New Chief Nurse Giles Thorpe joined the Trust in November, taking on the role before the second wave of Coronavirus (COVID-19) hit. He’s shared his hopes, passions and how he wants to provide the best care for patients while supporting staff in an honest and open interview.
With a 20-year career in the NHS, beginning in intensive care, Giles said he is often humbled by his peers, now more than ever, having witnessed just how “dedicated and flexible” he’s seen all staff since he arrived.
He says: “I’m astounded by the sheer dedication of staff throughout the pandemic. Members of the team are working in areas they’ve never been to before. They’re putting patients before themselves every day and may have been personally affected by this too. The commitment and flexibility of the workforce is amazing. This has been so challenging, so tough.”
His concern, worry and compassion are genuine in every word he says – and he makes a point of talking about all staff, not just nurses, but midwives, doctors, allied health professionals and support workers.
Giles working at a Coronavirus (COVID-19) vaccination hub
“I want to do everything I can to support them, to be visible. If anyone has feedback or has an idea or wants to talk to me – email me, stop me if I’m on a ward. I want staff to feel they can come and talk to me.”
Giles is also aware – and worried – about the impact on staff after the pandemic, the pressure to “turn everything back on straight away” and how there won’t be any breathing space, no time to sit, reflect and heal.
Caring for patients is also the focus of every driver and decision for Giles. When Giles talks about delivering the best care for patients, he’s visibly sparking with enthusiasm to make it happen. “Quality, safety, patient experience and family experience are hugely important,” He says.
He includes patients’ families when he speaks about the importance of patient care.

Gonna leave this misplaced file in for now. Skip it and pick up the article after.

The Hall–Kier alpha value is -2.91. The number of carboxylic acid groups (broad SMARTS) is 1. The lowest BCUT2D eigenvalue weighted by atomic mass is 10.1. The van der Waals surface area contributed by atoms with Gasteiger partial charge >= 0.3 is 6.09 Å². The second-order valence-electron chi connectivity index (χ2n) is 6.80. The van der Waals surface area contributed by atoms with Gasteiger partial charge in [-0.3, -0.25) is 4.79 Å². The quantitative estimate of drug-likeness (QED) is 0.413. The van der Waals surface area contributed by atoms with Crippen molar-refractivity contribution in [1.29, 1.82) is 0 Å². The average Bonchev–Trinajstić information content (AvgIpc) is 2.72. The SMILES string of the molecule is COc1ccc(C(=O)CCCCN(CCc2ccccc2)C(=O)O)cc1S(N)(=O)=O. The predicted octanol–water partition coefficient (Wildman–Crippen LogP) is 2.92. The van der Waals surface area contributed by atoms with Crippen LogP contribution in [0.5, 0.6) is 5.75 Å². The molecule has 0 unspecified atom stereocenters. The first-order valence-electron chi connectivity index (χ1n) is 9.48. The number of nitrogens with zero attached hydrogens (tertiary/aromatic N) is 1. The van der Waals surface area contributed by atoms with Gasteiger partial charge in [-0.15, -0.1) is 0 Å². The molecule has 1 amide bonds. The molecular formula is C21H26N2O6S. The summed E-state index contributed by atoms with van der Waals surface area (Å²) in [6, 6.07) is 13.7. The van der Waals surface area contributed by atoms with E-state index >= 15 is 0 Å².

Giles working at his office
He says: “I’ve spent a large part of my career in end-of-life care, working in intensive care and for NHS Blood and Transplant. Working with traumatic death was one of the most humbling parts of my clinical experiences. It wasn’t easy supporting someone’s loved ones to make difficult decisions, but very grounding.”
Giles was drawn to ESNEFT as he felt it was a Trust that is moving forward, listening to patients and staff as well as pushing boundaries.
“I’d worked at Colchester Hospital before the merger and watched how ESNEFT was developing. It is a really exciting organisation; I loved what I was seeing and was really impressed with the leadership. To see an organisation be so passionate and look beyond the walls of itself was very attractive to me.
“I thought I really want to be a part of that leadership team. It’s large and complex and I like working with that level of complexity.”
Despite the complexities, Giles has a lot of plans for the future, including supporting staff with new opportunities, as well as reigniting ones that have had to be paused during the pandemic.
Giles preparing an injection
“I want to reignite nurse-led research projects and encourage academic clinical development. I feel really strongly about the importance of staff development and want to support staff academically, to go and work in a different environments for a time if they want to, have experiences and come back and share the learning.
“The NHS shouldn’t just be about working your way up from the bottom. We should support someone working here, then maybe in the community, then perhaps as a care home manager then back to the Trust. All that knowledge and experience is invaluable.”
Embracing difference is evidently very important to Giles, leading the diversity agenda and creating a voice for the lesser-heard groups in the community.
“We need to make sure the ‘stay silent’ groups are heard. We know there are health inequalities, we need to look to these communities who don’t often share what they need or think, engage with them and learn. We can do better.
“People are more than one particular characteristic and shouldn’t be thought of like that. We need to look at everyone’s care holistically.
“I am already looking at patient experience groups and how we are going to reinvigorate those after COVID. There’s more work to be done with BAME groups and a huge piece of work around the LGBTQ+ agenda. We know people don’t want to share same-sex partner information when they come into hospital. This isn’t OK. We also need to support the trans community to feel safe coming into hospital. We need to ensure everyone feels safe.
“As an organisation we need to challenge ourselves, innovate, and we need to respond to our communities’ needs. We also need to stop and reflect at times, to look at our achievements as well as learn where we need to go in the future.”Back to top